"Tim told me to sit for 5 minutes every day with one leg above the other, in parallel so that one foot is on the opposite knee, and then alternate legs," Sofia says.
"I did this every night before I went to sleep," she continues. "I would time myself. At first those 5 minutes seemed like an hour but then after a while, I got used to it. In the beginning my foot was half a foot off my knee. I just couldn’t do it. But I persisted with Tim's advice. It took me over the course of two years to get the knee lower and lower and now I sit here like that just for fun! The same exercise can be used for any legs-behind-the-head pose. Also, whenever possible, sit on the floor. That’s how they do it in India; they are so used to sitting on the floor and this opens up the ischium."
We will certainly be trying that!
2. Prop Yourself.
Shove blocks, cushions, or anything you can get your hands on, under your knees to relieve some of the pressure. Remember, when it comes to props, we use them to lose them and there's absolutely nothing wrong with having as many as you need; stop being so hard on yourself! It's still yoga even if we use props!
3. Half Time.
Only hold the pose for half of the required breathing time to begin with until you start to get more comfortable in the pose.
4. Half Lotus.
When the yoga instructor tells the class to get into full lotus, do a half lotus (or wherever you can get your one foot to go) for half of the breaths and then alternate to the other leg for the remaining breaths.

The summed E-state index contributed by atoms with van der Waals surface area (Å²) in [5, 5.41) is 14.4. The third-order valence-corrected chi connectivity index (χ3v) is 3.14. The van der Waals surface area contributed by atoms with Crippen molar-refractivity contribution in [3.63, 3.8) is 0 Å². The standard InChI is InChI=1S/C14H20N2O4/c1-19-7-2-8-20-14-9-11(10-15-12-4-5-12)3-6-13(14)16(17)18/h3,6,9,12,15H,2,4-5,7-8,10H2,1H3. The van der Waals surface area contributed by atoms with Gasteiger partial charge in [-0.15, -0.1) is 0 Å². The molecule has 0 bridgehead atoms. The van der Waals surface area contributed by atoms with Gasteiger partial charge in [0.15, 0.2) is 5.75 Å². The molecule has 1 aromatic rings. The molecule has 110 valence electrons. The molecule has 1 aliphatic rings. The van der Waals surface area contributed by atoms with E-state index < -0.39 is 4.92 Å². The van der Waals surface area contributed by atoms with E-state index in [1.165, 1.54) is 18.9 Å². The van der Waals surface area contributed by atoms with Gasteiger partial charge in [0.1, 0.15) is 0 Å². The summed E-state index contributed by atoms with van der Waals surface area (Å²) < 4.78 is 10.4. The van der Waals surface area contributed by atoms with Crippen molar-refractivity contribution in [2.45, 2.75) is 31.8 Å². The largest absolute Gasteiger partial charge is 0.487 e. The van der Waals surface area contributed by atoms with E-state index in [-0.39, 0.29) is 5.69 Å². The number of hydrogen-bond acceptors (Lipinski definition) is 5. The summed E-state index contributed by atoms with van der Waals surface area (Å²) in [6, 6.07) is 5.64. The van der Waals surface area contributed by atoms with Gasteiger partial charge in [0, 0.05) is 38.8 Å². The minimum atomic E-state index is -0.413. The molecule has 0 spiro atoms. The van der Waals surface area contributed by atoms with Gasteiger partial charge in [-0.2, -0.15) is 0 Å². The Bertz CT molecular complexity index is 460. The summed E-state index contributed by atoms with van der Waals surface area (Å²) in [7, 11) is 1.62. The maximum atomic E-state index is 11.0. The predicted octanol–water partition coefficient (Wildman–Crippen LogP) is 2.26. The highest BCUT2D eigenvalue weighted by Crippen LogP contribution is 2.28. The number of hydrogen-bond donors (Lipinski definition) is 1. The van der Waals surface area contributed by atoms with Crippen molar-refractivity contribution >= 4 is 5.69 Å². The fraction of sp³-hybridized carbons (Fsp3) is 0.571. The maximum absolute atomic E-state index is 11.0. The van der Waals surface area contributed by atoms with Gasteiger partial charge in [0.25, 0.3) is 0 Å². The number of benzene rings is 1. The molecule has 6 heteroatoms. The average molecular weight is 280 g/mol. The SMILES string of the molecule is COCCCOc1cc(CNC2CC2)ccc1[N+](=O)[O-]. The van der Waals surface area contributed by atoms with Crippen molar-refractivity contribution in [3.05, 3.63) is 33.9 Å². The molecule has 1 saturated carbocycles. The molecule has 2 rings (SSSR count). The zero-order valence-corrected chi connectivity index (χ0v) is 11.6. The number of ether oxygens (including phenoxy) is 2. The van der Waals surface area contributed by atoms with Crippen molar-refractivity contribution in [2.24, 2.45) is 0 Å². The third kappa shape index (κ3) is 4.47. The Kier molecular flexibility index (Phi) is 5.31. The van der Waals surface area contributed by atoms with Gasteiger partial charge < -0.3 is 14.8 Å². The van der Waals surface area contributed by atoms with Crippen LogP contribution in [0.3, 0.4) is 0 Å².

5. Lean back!
Lotus sometimes seems harder because we are leaning forward and that can hurt like a *****! Lean back, either on your hands or elbows while in half Lotus for five breathes, then alternate to the other leg.
6. Open Those Hips.
If Padmasana is the pose you are most dying to get into, modify your yoga class to work on opening your hips. For example, when the instructor tells you to get into Janu Sirsasana (head-to-knee) forward bend, try lifting the foot either into half lotus, or place it on your thigh or even just above the knee, to get an extra stretch. This way you are getting the benefit of Janu and also preparing for Lotus at the same time. The same goes for Vrksasana (Tree Pose). Remember to use blocks under the bent knee if in any pain or if the knee is lifted off the ground.
7. Why Can She Do it and I Can't?
Finally, stop comparing yourself to others. This can be true of any yoga pose but especially in Lotus because it is one of these poses that either comes extremely easy to some or is like shoving hot irons through the knees for others. Everyone has their own journey with yoga so just concentrate on yourself and on your own story.
The age-old adage "practice makes perfect" is also true of Padmasana but remember, it's not the destination but the journey that is all the fun so wherever you are with your Lotus, make sure you enjoy it!
We found the below videos helpful for developing flexibility for Lotus and getting into it safely.